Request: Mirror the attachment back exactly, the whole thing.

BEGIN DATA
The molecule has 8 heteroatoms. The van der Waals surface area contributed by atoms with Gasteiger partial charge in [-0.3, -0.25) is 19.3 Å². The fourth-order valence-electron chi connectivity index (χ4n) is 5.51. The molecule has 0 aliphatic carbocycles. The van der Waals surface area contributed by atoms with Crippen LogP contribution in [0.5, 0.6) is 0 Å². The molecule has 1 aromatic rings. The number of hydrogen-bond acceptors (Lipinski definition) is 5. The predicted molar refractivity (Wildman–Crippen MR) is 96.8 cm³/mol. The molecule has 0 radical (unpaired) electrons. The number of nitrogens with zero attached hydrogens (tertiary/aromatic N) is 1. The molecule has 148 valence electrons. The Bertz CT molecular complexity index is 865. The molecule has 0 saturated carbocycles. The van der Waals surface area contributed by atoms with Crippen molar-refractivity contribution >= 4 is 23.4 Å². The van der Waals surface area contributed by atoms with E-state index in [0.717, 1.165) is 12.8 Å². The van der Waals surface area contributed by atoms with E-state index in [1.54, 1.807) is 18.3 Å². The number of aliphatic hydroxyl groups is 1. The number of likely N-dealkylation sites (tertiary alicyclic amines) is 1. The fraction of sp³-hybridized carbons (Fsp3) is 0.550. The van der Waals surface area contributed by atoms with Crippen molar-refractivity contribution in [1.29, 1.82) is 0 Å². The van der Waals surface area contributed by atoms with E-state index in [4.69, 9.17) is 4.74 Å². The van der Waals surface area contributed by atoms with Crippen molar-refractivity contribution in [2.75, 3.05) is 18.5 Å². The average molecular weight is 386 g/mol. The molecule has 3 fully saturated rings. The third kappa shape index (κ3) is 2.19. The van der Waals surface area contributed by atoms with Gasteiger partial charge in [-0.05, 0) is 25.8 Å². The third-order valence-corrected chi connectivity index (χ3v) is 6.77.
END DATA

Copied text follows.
The molecule has 8 heteroatoms. The van der Waals surface area contributed by atoms with Gasteiger partial charge in [-0.3, -0.25) is 19.3 Å². The fourth-order valence-electron chi connectivity index (χ4n) is 5.51. The molecule has 0 aliphatic carbocycles. The van der Waals surface area contributed by atoms with Crippen LogP contribution in [0.5, 0.6) is 0 Å². The molecule has 1 aromatic rings. The number of hydrogen-bond acceptors (Lipinski definition) is 5. The predicted molar refractivity (Wildman–Crippen MR) is 96.8 cm³/mol. The molecule has 0 radical (unpaired) electrons. The number of nitrogens with zero attached hydrogens (tertiary/aromatic N) is 1. The molecule has 148 valence electrons. The Bertz CT molecular complexity index is 865. The molecule has 0 saturated carbocycles. The van der Waals surface area contributed by atoms with Crippen molar-refractivity contribution >= 4 is 23.4 Å². The van der Waals surface area contributed by atoms with E-state index in [0.717, 1.165) is 12.8 Å². The van der Waals surface area contributed by atoms with E-state index in [1.54, 1.807) is 18.3 Å². The number of aliphatic hydroxyl groups is 1. The number of likely N-dealkylation sites (tertiary alicyclic amines) is 1. The fraction of sp³-hybridized carbons (Fsp3) is 0.550. The van der Waals surface area contributed by atoms with Crippen molar-refractivity contribution in [1.29, 1.82) is 0 Å². The van der Waals surface area contributed by atoms with E-state index in [4.69, 9.17) is 4.74 Å². The van der Waals surface area contributed by atoms with Crippen molar-refractivity contribution in [2.75, 3.05) is 18.5 Å². The average molecular weight is 386 g/mol. The molecule has 3 fully saturated rings. The third kappa shape index (κ3) is 2.19. The van der Waals surface area contributed by atoms with Gasteiger partial charge in [-0.05, 0) is 25.8 Å². The third-order valence-corrected chi connectivity index (χ3v) is 6.77.